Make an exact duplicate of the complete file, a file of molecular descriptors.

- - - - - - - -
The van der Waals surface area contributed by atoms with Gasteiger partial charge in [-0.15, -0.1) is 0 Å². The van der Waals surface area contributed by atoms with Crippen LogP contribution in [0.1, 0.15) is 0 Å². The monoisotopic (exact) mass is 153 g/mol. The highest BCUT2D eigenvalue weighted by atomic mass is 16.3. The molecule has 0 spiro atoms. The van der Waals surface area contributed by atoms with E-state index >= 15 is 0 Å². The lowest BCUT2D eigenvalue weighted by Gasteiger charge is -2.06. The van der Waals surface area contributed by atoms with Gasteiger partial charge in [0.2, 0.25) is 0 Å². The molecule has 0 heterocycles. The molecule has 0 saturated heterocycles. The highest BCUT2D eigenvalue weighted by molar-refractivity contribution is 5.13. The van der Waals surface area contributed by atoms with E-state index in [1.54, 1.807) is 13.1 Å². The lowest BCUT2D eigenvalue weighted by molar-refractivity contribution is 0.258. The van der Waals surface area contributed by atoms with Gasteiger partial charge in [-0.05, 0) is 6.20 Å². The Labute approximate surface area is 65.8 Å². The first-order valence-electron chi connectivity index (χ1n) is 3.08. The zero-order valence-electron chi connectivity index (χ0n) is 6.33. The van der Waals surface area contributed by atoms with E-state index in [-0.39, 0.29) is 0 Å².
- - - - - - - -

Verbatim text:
The van der Waals surface area contributed by atoms with Gasteiger partial charge in [-0.15, -0.1) is 0 Å². The van der Waals surface area contributed by atoms with Crippen LogP contribution in [0.1, 0.15) is 0 Å². The monoisotopic (exact) mass is 153 g/mol. The highest BCUT2D eigenvalue weighted by atomic mass is 16.3. The molecule has 0 spiro atoms. The van der Waals surface area contributed by atoms with E-state index >= 15 is 0 Å². The lowest BCUT2D eigenvalue weighted by Gasteiger charge is -2.06. The van der Waals surface area contributed by atoms with Gasteiger partial charge in [0.2, 0.25) is 0 Å². The molecule has 0 heterocycles. The molecule has 0 saturated heterocycles. The highest BCUT2D eigenvalue weighted by molar-refractivity contribution is 5.13. The van der Waals surface area contributed by atoms with E-state index in [1.54, 1.807) is 13.1 Å². The lowest BCUT2D eigenvalue weighted by molar-refractivity contribution is 0.258. The van der Waals surface area contributed by atoms with Gasteiger partial charge in [-0.05, 0) is 6.20 Å². The Labute approximate surface area is 65.8 Å². The first-order valence-electron chi connectivity index (χ1n) is 3.08. The zero-order valence-electron chi connectivity index (χ0n) is 6.33. The van der Waals surface area contributed by atoms with E-state index in [-0.39, 0.29) is 0 Å².